Melanie Nathan, African HRC: “Now that the U.S. Supreme Court is allowing the new Trump policy to stand while the question of its legitimacy continues through the Courts, LGBTQI Asylum Seekers must be given a policy exemption under the Trump asylum policy, providing certainty, rather than relying on mere discretion given to USCIS and border agents.”
Last week the U.S. Supreme Court allowed the Trump Administration to proceed with a policy which requires migrants to apply for asylum in another country while traveling en route to the U.S. border, failing which they will be rendered ineligible for U.S. asylum protections and referred for rapid deportation.
The Washington Post notes: “U.S. Citizenship and Immigration Services, (USCIS) which runs the asylum program, said Thursday that the restrictions will apply broadly to anyone “who entered, attempted to enter or arrived in the United States across the southern border on or after July 16, 2019,” if that person did not seek protection in another country while traveling to the United States.”
This rule is set to slam the door on the U.S. asylum process, and is most bewildering for LGBTQI asylum seekers, who make the arduous journey from many countries, including Africa, with the South American/ Central American route seen as their only route to seek asylum in the United Sates in their attempt to escape oppression, discrimination and violent persecution.
The policy itself does not speak directly to LGBTQI exemptions, and it remains unclear as to how LGBTQI asylum seekers will be processed. What is clear is the fact that most the countries along the route not only fail to offer equality to LGBTQI individuals but also criminalize and fail to offer safety and protection from homophobia and transphobia.
The Post article continues:
“USCIS did not respond to inquiries about how the policy will be implemented on the ground. Several analysts said it is likely to have a major effect on other Trump administration programs aimed at deterring migrants, including the “Migrant Protection Protocols” that have led to more than 42,000 asylum seekers being returned to Mexico this year to wait outside U.S. territory as their claims are processed.”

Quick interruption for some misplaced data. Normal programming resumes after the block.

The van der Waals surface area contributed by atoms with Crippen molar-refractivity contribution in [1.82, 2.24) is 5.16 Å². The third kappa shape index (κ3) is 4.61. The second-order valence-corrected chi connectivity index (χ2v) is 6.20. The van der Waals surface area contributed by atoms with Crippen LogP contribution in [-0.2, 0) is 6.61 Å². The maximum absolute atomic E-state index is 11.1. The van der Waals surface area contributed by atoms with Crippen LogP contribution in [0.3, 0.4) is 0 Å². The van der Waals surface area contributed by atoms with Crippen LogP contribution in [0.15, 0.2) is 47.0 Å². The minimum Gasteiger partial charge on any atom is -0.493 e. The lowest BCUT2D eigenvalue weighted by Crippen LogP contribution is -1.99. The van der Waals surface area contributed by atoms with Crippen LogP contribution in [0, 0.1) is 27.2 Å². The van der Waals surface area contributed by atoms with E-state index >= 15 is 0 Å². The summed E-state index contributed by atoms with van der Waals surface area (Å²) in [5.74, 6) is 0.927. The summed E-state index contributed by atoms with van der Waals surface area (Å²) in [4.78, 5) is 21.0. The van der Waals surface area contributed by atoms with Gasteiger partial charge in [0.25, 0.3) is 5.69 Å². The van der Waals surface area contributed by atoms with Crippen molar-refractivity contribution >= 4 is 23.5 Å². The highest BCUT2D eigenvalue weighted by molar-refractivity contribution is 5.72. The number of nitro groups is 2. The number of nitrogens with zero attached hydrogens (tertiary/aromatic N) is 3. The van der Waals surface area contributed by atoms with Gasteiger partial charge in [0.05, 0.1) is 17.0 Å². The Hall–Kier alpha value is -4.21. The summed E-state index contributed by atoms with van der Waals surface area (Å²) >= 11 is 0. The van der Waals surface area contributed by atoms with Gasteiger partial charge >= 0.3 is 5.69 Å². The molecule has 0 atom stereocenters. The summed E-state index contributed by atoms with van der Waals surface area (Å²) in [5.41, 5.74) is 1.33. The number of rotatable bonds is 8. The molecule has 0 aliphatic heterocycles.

“Asylum officers would still have some discretion to let applicants into a process that could allow them to stay in the United States: Officers who believe an applicant faces true peril if sent home would still be able to refer that person to U.S. immigration courts if they determine they might qualify for a lesser status known as “withholding of removal.” Withholding is not a path to legal U.S. residency, but it stops the deportation process and would potentially give the person more time to pursue other legal claims on U.S. soil.
Officers also could refer asylum seekers for withholding under the U.N. Convention Against Torture if the claimant can demonstrate that they are likely to be harmed with the consent or participation of their home country’s authorities.
It is more difficult to qualify for those forms of protection, the officer said, because an applicant must demonstrate a higher likelihood that they will face harm: “Time will tell once asylum officers and their supervisors figure this out and get more comfortable with what should be ‘reasonable possibility’ ” of harm.”
Melanie Nathan, ED of African Human rights Coalition:
“Now that the U.S. Supreme Court is allowing the new Trump policy to stand while the question of the legitimacy of the rule continues through the Courts, LGBTQI Asylum Seekers must be given a policy exemption under the Trump Asylum Policy Rule, providing certainty, rather than relying on mere discretion given to USCIS and Border agents.”
Because of the particular nature of their persecution, and the fact that the U.S.A. is the only viable country equipped on many levels to support LGBTQI asylum seekers who take that route, a particular exemption should be established for those who have credible fear claims based on sexuality and gender identity, and especially those who have escaped countries which criminalize their sexuality.
At African HRC we remain unclear as to how LGBTQI Asylum seekers will be treated under this new policy, which we hope will ultimately be ruled unlawful by our Courts. However in the meantime, the Supreme Court allowing this to continue is causing enormous hardship for all asylum seekers and hindering the urgent quest for new safe lives by LGBTQI Africans and others criminalized in their home countries because of their sexuality and gender identity. Deportation is not an option and neither is the ridiculous notion that they could possibly find safety in any of the countries along their travel route.
by MELANIE NATHAN
Advocacy: African Human Rights Coalition
Mediation: Private Courts
Follow me on Twitter – @MelanieNathan1